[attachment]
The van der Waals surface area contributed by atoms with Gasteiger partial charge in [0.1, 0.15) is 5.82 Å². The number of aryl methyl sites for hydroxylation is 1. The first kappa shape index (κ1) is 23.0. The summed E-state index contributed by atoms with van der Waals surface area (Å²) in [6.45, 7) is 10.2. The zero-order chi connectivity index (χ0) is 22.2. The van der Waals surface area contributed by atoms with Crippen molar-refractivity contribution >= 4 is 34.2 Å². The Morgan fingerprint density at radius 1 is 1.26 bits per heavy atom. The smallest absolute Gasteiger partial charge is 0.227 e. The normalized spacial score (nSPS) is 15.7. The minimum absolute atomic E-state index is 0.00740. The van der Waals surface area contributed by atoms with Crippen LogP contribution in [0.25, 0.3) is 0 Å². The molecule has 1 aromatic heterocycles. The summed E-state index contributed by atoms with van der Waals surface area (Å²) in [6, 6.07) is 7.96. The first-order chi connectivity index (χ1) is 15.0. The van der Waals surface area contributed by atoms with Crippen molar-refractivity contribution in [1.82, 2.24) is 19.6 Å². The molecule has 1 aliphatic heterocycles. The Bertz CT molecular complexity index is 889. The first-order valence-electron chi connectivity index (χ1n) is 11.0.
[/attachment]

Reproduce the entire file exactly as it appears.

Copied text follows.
The van der Waals surface area contributed by atoms with Gasteiger partial charge in [0.1, 0.15) is 5.82 Å². The number of aryl methyl sites for hydroxylation is 1. The first kappa shape index (κ1) is 23.0. The summed E-state index contributed by atoms with van der Waals surface area (Å²) in [6.45, 7) is 10.2. The zero-order chi connectivity index (χ0) is 22.2. The van der Waals surface area contributed by atoms with Crippen molar-refractivity contribution >= 4 is 34.2 Å². The Morgan fingerprint density at radius 1 is 1.26 bits per heavy atom. The smallest absolute Gasteiger partial charge is 0.227 e. The normalized spacial score (nSPS) is 15.7. The minimum absolute atomic E-state index is 0.00740. The van der Waals surface area contributed by atoms with Crippen LogP contribution in [0.25, 0.3) is 0 Å². The molecule has 1 aromatic heterocycles. The summed E-state index contributed by atoms with van der Waals surface area (Å²) in [6, 6.07) is 7.96. The first-order chi connectivity index (χ1) is 15.0. The van der Waals surface area contributed by atoms with Crippen molar-refractivity contribution in [1.82, 2.24) is 19.6 Å². The molecule has 1 aliphatic heterocycles. The Bertz CT molecular complexity index is 889. The first-order valence-electron chi connectivity index (χ1n) is 11.0.